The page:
PTED is more minimally invasive than MED for geriatric patients with degenerative spinal disease.19 For complete decompression, the ventral osteophytes of the SAP and hypertrophic LF are removed (foraminoplasty), and the posterior longitudinal ligament, degenerated intervertebral disc, and peripheral scars of nerves should also be removed with endoscopic forceps. Most importantly, the superior endplate of the inferior vertebral body (L5) compressing the traversing nerve roots and cauda equina must be resected carefully. After that, the central spinal canal and lateral recess can be enlarged [Figure 4].

Figure 4 Pre- and postoperative CT and MRI. (A and B) The superior endplate of the inferior vertebra (arrow) before surgery. (C and D) Central spinal canal stenosis (circle). (E and F) The protruding vertebral bone was removed (arrow), and this procedure led to restoration of the original spinal canal shape. (G and H) The central spinal canal (circle) was enlarged. The superior endplate of the inferior vertebra was indicated by arrow. The central spinal canal stenosis and the enlarged central spinal canal was indicated by circle.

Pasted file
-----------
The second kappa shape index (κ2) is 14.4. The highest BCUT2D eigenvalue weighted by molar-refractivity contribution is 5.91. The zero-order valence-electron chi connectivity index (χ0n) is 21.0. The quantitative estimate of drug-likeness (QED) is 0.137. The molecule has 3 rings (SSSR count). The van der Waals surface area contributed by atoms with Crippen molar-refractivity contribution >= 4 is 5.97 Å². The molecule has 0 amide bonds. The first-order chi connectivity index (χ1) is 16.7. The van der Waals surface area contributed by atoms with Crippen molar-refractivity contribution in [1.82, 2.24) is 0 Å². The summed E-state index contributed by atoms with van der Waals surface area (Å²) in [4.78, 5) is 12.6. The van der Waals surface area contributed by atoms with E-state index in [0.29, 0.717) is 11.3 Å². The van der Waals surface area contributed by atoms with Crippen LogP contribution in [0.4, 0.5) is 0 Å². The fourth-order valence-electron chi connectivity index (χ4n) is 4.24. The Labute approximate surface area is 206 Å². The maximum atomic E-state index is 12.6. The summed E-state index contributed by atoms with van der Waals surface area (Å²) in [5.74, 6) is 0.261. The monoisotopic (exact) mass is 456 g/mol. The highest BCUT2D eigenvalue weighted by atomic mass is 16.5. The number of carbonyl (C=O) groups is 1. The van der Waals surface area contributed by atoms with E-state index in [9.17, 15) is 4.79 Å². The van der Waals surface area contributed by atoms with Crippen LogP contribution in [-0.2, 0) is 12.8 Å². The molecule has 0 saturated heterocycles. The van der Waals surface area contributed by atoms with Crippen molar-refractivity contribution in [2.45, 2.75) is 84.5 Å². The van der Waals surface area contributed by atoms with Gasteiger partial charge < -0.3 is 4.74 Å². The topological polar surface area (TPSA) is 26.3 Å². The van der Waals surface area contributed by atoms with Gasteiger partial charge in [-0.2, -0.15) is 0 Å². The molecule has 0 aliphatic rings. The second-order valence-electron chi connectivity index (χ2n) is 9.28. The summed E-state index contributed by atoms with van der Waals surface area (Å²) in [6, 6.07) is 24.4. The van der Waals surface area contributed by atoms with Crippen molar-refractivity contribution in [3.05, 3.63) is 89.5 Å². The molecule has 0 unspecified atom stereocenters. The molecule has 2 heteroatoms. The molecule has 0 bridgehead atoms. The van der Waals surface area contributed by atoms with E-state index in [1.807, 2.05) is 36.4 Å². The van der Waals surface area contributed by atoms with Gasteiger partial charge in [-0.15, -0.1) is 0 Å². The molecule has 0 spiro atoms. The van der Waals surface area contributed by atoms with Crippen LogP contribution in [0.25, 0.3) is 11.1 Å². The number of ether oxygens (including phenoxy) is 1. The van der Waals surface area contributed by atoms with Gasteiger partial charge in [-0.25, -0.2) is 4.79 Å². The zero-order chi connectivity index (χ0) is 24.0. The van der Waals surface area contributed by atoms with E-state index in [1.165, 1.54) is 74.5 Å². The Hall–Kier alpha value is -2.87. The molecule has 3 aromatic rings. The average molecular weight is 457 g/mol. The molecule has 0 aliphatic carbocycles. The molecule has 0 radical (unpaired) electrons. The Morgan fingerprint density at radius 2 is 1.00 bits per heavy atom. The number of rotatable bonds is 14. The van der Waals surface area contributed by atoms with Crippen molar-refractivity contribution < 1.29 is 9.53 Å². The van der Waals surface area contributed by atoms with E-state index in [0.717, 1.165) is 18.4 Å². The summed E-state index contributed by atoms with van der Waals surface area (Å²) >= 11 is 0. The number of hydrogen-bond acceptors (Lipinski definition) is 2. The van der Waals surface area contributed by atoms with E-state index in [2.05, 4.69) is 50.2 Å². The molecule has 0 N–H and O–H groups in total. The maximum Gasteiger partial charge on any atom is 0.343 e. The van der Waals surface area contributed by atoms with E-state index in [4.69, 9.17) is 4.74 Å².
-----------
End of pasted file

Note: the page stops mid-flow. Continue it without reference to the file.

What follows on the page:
There was no significant progression of slippage in our study. This means that PTED did not influence the natural course of CSS-DLS, and restabilization occurred. Ventral decompression of the traversing nerve roots and cauda equina can lead to restoration of the central spinal canal and lateral recess morphology. In addition, ventral bone resection can avoid excessive dorsal resection of the osseo musculotendinous complex and other posterior bony elements. Therefore, this dorsal decompression only of the LF and SPA did not cause significant iatrogenic instability.

One patient had a dural tear and cerebrospinal fluid leakage in this study because the nucleus forceps accidentally tore the dura mater, resulting from an unclear operative view.20 To prevent intraoperative bleeding and provide a clear operative view, the bone should be lifted carefully, and strict bleeding control is needed. Epinephrine mixed with local anesthetic during the operation, combined with adequate irrigation pressure and radiofrequency coagulation, can provide a clear operative field. Finally, significant enlargement of the central spinal canal is achieved by dorsal and ventral decompression.